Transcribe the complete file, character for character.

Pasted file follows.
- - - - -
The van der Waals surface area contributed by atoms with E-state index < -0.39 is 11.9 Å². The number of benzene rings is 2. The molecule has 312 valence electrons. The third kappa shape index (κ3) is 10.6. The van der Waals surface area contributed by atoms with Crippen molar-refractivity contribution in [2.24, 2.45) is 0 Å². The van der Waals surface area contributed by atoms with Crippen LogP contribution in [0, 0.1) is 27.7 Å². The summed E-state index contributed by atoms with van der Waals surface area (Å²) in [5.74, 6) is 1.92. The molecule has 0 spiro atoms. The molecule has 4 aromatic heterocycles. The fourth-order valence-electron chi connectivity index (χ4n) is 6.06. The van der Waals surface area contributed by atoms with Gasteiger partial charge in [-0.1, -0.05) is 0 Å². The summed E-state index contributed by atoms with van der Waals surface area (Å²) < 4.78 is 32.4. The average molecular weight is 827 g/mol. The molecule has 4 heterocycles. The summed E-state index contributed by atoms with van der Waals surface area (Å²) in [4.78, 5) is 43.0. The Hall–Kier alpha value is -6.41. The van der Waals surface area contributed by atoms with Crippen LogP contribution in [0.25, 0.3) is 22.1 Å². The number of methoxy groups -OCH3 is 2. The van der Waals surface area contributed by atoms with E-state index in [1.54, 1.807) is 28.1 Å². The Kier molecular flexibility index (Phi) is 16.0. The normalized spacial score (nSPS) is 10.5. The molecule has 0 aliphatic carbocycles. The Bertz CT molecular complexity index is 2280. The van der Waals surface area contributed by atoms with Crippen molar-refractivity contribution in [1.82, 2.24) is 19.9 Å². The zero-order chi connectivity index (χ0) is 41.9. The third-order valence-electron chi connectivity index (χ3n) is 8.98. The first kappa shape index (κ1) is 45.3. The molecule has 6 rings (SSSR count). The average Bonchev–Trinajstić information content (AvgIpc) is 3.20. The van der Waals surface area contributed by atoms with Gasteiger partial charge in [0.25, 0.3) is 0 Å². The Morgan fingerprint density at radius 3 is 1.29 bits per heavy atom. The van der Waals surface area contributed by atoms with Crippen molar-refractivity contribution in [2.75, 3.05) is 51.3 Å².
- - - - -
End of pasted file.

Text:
The van der Waals surface area contributed by atoms with E-state index < -0.39 is 11.9 Å². The number of benzene rings is 2. The molecule has 312 valence electrons. The third kappa shape index (κ3) is 10.6. The van der Waals surface area contributed by atoms with Crippen molar-refractivity contribution in [2.24, 2.45) is 0 Å². The van der Waals surface area contributed by atoms with Crippen LogP contribution in [0, 0.1) is 27.7 Å². The summed E-state index contributed by atoms with van der Waals surface area (Å²) in [5.74, 6) is 1.92. The molecule has 0 spiro atoms. The molecule has 4 aromatic heterocycles. The fourth-order valence-electron chi connectivity index (χ4n) is 6.06. The van der Waals surface area contributed by atoms with Gasteiger partial charge in [-0.1, -0.05) is 0 Å². The summed E-state index contributed by atoms with van der Waals surface area (Å²) < 4.78 is 32.4. The average molecular weight is 827 g/mol. The molecule has 4 heterocycles. The summed E-state index contributed by atoms with van der Waals surface area (Å²) in [4.78, 5) is 43.0. The Hall–Kier alpha value is -6.41. The van der Waals surface area contributed by atoms with Crippen LogP contribution in [0.25, 0.3) is 22.1 Å². The number of methoxy groups -OCH3 is 2. The van der Waals surface area contributed by atoms with E-state index in [1.54, 1.807) is 28.1 Å². The Kier molecular flexibility index (Phi) is 16.0. The normalized spacial score (nSPS) is 10.5. The molecule has 0 aliphatic carbocycles. The Bertz CT molecular complexity index is 2280. The van der Waals surface area contributed by atoms with Crippen molar-refractivity contribution in [1.82, 2.24) is 19.9 Å². The zero-order chi connectivity index (χ0) is 41.9. The third-order valence-electron chi connectivity index (χ3n) is 8.98. The first kappa shape index (κ1) is 45.3. The molecule has 6 rings (SSSR count). The average Bonchev–Trinajstić information content (AvgIpc) is 3.20. The van der Waals surface area contributed by atoms with Gasteiger partial charge in [0.25, 0.3) is 0 Å². The Morgan fingerprint density at radius 3 is 1.29 bits per heavy atom. The van der Waals surface area contributed by atoms with Crippen molar-refractivity contribution in [2.75, 3.05) is 51.3 Å².